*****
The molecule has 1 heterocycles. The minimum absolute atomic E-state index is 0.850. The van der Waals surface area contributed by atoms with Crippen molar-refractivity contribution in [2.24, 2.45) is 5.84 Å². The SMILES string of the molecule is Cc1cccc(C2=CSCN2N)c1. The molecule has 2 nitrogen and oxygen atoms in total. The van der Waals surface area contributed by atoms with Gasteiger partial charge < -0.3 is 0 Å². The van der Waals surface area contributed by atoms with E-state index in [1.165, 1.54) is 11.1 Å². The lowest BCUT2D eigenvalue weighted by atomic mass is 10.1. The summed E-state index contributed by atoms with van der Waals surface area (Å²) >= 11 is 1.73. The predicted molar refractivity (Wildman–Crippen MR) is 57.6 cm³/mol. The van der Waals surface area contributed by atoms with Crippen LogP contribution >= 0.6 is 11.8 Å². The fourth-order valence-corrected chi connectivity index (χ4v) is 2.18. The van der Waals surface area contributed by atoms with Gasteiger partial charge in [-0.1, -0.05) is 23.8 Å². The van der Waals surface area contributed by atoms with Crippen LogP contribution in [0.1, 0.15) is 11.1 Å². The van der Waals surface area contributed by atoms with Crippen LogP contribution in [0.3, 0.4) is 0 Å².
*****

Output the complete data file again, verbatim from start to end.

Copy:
The molecule has 1 heterocycles. The minimum absolute atomic E-state index is 0.850. The van der Waals surface area contributed by atoms with Crippen molar-refractivity contribution in [2.24, 2.45) is 5.84 Å². The SMILES string of the molecule is Cc1cccc(C2=CSCN2N)c1. The molecule has 2 nitrogen and oxygen atoms in total. The van der Waals surface area contributed by atoms with Gasteiger partial charge < -0.3 is 0 Å². The van der Waals surface area contributed by atoms with E-state index in [1.165, 1.54) is 11.1 Å². The lowest BCUT2D eigenvalue weighted by atomic mass is 10.1. The summed E-state index contributed by atoms with van der Waals surface area (Å²) >= 11 is 1.73. The predicted molar refractivity (Wildman–Crippen MR) is 57.6 cm³/mol. The van der Waals surface area contributed by atoms with Crippen LogP contribution >= 0.6 is 11.8 Å². The fourth-order valence-corrected chi connectivity index (χ4v) is 2.18. The van der Waals surface area contributed by atoms with Gasteiger partial charge in [-0.1, -0.05) is 23.8 Å². The van der Waals surface area contributed by atoms with Crippen LogP contribution in [0.1, 0.15) is 11.1 Å². The van der Waals surface area contributed by atoms with Crippen LogP contribution in [0.3, 0.4) is 0 Å².